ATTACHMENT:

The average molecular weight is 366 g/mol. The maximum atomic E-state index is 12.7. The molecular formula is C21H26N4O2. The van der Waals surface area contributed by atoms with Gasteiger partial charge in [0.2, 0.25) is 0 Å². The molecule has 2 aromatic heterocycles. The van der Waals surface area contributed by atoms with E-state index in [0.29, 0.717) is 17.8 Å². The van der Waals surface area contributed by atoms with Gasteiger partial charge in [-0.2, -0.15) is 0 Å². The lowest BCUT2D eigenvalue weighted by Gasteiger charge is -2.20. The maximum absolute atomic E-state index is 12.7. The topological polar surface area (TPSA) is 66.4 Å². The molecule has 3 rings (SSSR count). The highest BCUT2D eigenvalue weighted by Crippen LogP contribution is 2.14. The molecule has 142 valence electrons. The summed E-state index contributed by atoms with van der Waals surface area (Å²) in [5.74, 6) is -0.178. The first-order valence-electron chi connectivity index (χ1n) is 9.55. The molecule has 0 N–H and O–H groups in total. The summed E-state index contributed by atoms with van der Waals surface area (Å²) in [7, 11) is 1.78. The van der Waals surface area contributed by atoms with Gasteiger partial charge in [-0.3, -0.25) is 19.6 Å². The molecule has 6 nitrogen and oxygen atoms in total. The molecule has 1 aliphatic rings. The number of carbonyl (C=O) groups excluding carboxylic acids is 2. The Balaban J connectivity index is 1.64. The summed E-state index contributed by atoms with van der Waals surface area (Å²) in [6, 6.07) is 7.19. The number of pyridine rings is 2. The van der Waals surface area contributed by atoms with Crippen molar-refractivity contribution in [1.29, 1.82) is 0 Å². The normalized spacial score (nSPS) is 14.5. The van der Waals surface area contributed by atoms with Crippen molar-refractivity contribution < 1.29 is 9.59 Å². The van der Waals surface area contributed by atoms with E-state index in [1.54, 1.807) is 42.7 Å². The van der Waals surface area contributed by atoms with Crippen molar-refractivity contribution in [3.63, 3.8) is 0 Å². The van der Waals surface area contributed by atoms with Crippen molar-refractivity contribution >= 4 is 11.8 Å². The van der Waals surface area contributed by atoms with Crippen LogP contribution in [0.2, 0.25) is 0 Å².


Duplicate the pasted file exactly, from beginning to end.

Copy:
The average molecular weight is 366 g/mol. The maximum atomic E-state index is 12.7. The molecular formula is C21H26N4O2. The van der Waals surface area contributed by atoms with Gasteiger partial charge in [0.2, 0.25) is 0 Å². The molecule has 2 aromatic heterocycles. The van der Waals surface area contributed by atoms with E-state index in [0.29, 0.717) is 17.8 Å². The van der Waals surface area contributed by atoms with Gasteiger partial charge in [-0.2, -0.15) is 0 Å². The lowest BCUT2D eigenvalue weighted by Gasteiger charge is -2.20. The maximum absolute atomic E-state index is 12.7. The topological polar surface area (TPSA) is 66.4 Å². The molecule has 3 rings (SSSR count). The highest BCUT2D eigenvalue weighted by Crippen LogP contribution is 2.14. The molecule has 142 valence electrons. The summed E-state index contributed by atoms with van der Waals surface area (Å²) in [5.74, 6) is -0.178. The first-order valence-electron chi connectivity index (χ1n) is 9.55. The molecule has 0 N–H and O–H groups in total. The summed E-state index contributed by atoms with van der Waals surface area (Å²) in [7, 11) is 1.78. The van der Waals surface area contributed by atoms with Gasteiger partial charge in [-0.3, -0.25) is 19.6 Å². The molecule has 6 nitrogen and oxygen atoms in total. The molecule has 1 aliphatic rings. The number of carbonyl (C=O) groups excluding carboxylic acids is 2. The Balaban J connectivity index is 1.64. The summed E-state index contributed by atoms with van der Waals surface area (Å²) in [6, 6.07) is 7.19. The number of pyridine rings is 2. The van der Waals surface area contributed by atoms with Crippen molar-refractivity contribution in [1.29, 1.82) is 0 Å². The normalized spacial score (nSPS) is 14.5. The van der Waals surface area contributed by atoms with Crippen molar-refractivity contribution < 1.29 is 9.59 Å². The van der Waals surface area contributed by atoms with E-state index in [1.54, 1.807) is 42.7 Å². The van der Waals surface area contributed by atoms with Crippen molar-refractivity contribution in [3.63, 3.8) is 0 Å². The van der Waals surface area contributed by atoms with Crippen molar-refractivity contribution >= 4 is 11.8 Å². The van der Waals surface area contributed by atoms with Crippen LogP contribution in [0.2, 0.25) is 0 Å².